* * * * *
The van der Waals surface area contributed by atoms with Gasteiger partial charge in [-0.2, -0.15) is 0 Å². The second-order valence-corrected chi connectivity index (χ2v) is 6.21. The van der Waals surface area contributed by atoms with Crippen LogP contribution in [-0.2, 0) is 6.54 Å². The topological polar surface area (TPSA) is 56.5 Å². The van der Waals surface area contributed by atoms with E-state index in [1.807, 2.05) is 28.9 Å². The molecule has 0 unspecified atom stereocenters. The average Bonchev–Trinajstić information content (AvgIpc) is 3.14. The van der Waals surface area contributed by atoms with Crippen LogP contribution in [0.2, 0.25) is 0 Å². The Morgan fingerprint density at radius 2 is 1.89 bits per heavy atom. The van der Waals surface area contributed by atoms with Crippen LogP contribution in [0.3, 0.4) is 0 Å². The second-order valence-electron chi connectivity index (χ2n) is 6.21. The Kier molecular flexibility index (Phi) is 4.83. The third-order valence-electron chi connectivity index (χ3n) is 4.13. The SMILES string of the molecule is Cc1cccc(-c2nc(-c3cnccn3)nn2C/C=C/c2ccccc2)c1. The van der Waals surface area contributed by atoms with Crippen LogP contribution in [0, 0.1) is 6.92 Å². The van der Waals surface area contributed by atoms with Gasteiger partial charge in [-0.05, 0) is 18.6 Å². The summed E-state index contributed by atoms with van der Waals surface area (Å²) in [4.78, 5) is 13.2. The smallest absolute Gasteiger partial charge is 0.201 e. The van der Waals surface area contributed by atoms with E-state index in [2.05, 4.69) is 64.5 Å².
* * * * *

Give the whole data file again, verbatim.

The van der Waals surface area contributed by atoms with Gasteiger partial charge in [-0.2, -0.15) is 0 Å². The second-order valence-corrected chi connectivity index (χ2v) is 6.21. The van der Waals surface area contributed by atoms with Crippen LogP contribution in [-0.2, 0) is 6.54 Å². The topological polar surface area (TPSA) is 56.5 Å². The van der Waals surface area contributed by atoms with E-state index in [1.807, 2.05) is 28.9 Å². The molecule has 0 unspecified atom stereocenters. The average Bonchev–Trinajstić information content (AvgIpc) is 3.14. The van der Waals surface area contributed by atoms with Crippen LogP contribution in [0.2, 0.25) is 0 Å². The Morgan fingerprint density at radius 2 is 1.89 bits per heavy atom. The van der Waals surface area contributed by atoms with Crippen LogP contribution in [0.3, 0.4) is 0 Å². The second-order valence-electron chi connectivity index (χ2n) is 6.21. The Kier molecular flexibility index (Phi) is 4.83. The third-order valence-electron chi connectivity index (χ3n) is 4.13. The SMILES string of the molecule is Cc1cccc(-c2nc(-c3cnccn3)nn2C/C=C/c2ccccc2)c1. The van der Waals surface area contributed by atoms with Crippen LogP contribution in [0, 0.1) is 6.92 Å². The van der Waals surface area contributed by atoms with Gasteiger partial charge in [-0.05, 0) is 18.6 Å². The summed E-state index contributed by atoms with van der Waals surface area (Å²) in [4.78, 5) is 13.2. The smallest absolute Gasteiger partial charge is 0.201 e. The van der Waals surface area contributed by atoms with E-state index in [2.05, 4.69) is 64.5 Å².